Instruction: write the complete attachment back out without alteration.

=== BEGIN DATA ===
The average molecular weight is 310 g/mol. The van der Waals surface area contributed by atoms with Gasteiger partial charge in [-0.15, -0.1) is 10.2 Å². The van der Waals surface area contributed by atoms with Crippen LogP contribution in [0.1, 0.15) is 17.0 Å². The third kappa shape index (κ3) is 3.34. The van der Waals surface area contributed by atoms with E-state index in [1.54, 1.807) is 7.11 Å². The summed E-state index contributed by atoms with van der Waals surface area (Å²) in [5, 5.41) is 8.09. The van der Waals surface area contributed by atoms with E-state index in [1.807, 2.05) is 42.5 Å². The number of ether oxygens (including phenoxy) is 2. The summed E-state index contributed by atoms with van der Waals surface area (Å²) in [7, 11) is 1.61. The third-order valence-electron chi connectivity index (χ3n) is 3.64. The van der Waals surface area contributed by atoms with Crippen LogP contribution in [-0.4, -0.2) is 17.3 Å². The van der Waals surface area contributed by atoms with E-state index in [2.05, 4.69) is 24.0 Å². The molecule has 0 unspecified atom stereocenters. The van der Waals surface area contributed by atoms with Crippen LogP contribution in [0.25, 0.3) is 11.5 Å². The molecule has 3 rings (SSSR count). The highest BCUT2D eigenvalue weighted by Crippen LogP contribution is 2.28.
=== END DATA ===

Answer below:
The average molecular weight is 310 g/mol. The van der Waals surface area contributed by atoms with Gasteiger partial charge in [-0.15, -0.1) is 10.2 Å². The van der Waals surface area contributed by atoms with Crippen LogP contribution in [0.1, 0.15) is 17.0 Å². The third kappa shape index (κ3) is 3.34. The van der Waals surface area contributed by atoms with E-state index in [1.54, 1.807) is 7.11 Å². The summed E-state index contributed by atoms with van der Waals surface area (Å²) in [5, 5.41) is 8.09. The van der Waals surface area contributed by atoms with E-state index in [1.807, 2.05) is 42.5 Å². The number of ether oxygens (including phenoxy) is 2. The summed E-state index contributed by atoms with van der Waals surface area (Å²) in [7, 11) is 1.61. The third-order valence-electron chi connectivity index (χ3n) is 3.64. The van der Waals surface area contributed by atoms with Crippen LogP contribution in [-0.4, -0.2) is 17.3 Å². The van der Waals surface area contributed by atoms with E-state index in [2.05, 4.69) is 24.0 Å². The molecule has 0 unspecified atom stereocenters. The van der Waals surface area contributed by atoms with Crippen LogP contribution in [0.25, 0.3) is 11.5 Å². The molecule has 3 rings (SSSR count). The highest BCUT2D eigenvalue weighted by Crippen LogP contribution is 2.28.